This is the latest in the Naxos sequence of Italian bel
canto operas in performances from Italy. They are sung by
predominantly Italian young singers. There is something entirely
admirable in the way that Naxos is making available these recordings.
Unfortunately the vagaries of the current international opera
scene mean that real bel canto singers are in short supply.
This performance, recorded at the Donizetti Festival in Bergamo,
would have been entirely creditable and attractive if heard
live. But it does not quite have the qualities which make you
want to hear it repeatedly.
First, the plus points. The opera is performed in Roger Parker’s
critical edition so what we hear is a lot closer to Donizetti’s
original intentions. We even get a glass harmonica to wonderfully
eerie effect in the mad scene. The singers all seem to be native
Italian speakers. This is less critical in an opera like Lucia
where recitative is kept to a minimum, but it still counts
for a great deal. Finally, most are young so that we have young
characters played by young singers. All this is relative. Don’t
forget that Lucia is supposed to be in her late teens.
Anyone picking up this performance on spec would find a pleasant
enough performance. If you already have a selection of Lucia
recordings (Callas, Sutherland, Caballe and perhaps the
one conducted by Mackerras) then this makes an interesting addition,
giving you an idea what current performances in Italy are like.
The point of a good Lucia is to make the opera come over
as drama. In their different ways Callas, Sutherland and Caballé
make you see the piece as drama; the endless roulades are a
means to an end. Callas is perhaps the best at making you understand,
via the music, that Lucia really is mad. Not every singer can
do this; simply being able to sing the notes is something of
The removal of late 19th century accretions from
the role of Lucia mean that it becomes more accessible to lyric
sopranos with a turn for coloratura. Desirée Rancatore definitely
has all the notes, even her acuti are beautiful and in tune.
She can also sing the fioriture, perhaps without Sutherland’s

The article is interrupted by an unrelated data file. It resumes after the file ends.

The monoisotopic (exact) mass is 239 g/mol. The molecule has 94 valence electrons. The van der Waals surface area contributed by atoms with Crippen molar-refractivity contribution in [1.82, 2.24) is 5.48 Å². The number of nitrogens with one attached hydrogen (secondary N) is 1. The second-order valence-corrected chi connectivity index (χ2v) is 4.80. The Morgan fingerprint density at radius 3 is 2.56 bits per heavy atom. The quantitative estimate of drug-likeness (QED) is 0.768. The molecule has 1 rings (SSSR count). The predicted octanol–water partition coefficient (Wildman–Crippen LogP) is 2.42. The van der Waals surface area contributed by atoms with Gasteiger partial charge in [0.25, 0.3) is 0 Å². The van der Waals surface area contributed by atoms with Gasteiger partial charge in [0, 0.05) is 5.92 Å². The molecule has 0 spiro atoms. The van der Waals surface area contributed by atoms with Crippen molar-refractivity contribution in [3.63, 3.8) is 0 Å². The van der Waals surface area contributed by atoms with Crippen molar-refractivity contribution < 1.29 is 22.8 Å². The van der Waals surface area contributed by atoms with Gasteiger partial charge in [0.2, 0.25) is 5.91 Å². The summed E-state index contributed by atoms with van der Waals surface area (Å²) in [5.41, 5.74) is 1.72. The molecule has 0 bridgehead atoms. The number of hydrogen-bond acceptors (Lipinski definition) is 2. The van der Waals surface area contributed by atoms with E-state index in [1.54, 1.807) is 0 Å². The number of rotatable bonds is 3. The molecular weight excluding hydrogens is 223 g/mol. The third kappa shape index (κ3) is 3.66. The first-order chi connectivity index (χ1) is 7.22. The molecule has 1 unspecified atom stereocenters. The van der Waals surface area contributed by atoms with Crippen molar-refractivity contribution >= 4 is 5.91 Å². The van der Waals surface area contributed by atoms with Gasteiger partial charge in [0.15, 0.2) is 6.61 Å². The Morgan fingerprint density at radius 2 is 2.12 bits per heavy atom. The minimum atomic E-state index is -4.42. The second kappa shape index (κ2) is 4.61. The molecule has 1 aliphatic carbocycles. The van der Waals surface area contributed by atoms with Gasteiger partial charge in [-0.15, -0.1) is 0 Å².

amazing accuracy and Callas’s acuity. And there’s the rub. Rancatore’s
Lucia is a pleasant enough girl, who suffers … but not deeply.
During the mad scene she doesn’t sound as if she’s just killed
her husband and is about to expire; she is just too balanced.
More importantly her singing is too generalised. Each individual
note doesn’t seem to matter. I have one further problem with
Rancatore, something of a bête noire of mine – vibrato.
As captured on this disc Rancatore has a significant and continuous
vibrato. Though the core of her voice is substantial enough,
at times the vibrato is a little too like her trills. Some people
might not find this a problem.
As Edgardo, Roberto De Biasio is suitably impassioned and negotiates
Edgardo’s part with skill. Like Rancatore he has all the notes
and his final aria is impressive, but his voice does at times
have a tendency to hardness. De Biasio evidently grasps the
need to inject passion and expression but he seems to be approaching
Donizetti’s music more from the verismo direction than
I felt that Luca Grassi’s Enrico had rather too much of a tendency
to bluster. That said, he and De Biasio do manage to stir up
quite a storm in the Wolf’s Crag scene. Enrico Giuseppe Iori
makes an acceptable Raimondo, but he lacks the warm and suave
believability which are needed to make this character work.
Matteo Barca’s Arturo sounds rather small of voice, but that
might be the recording which is live from a stage production.
There are the inevitable stage noises, but none of these are
overly distracting. To their credit, few excuses need to be
made for the ensemble, it is generally admirable.
Conductor Antonino Fogliani keeps things on an even keel and
whilst the orchestra and chorus are not La Scala, they do a
pretty good job.
The booklet comes with a detailed synopsis and photographs of
the Bergamo production, an Italian libretto can be downloaded
from the Naxos website.
This set works fine if you know Lucia di Lammermoor.
But, even at the inexpensive price, I am wary of recommending
it to the newcomer, there is too much of a danger that you will
listen to it and wonder what all the fuss is about.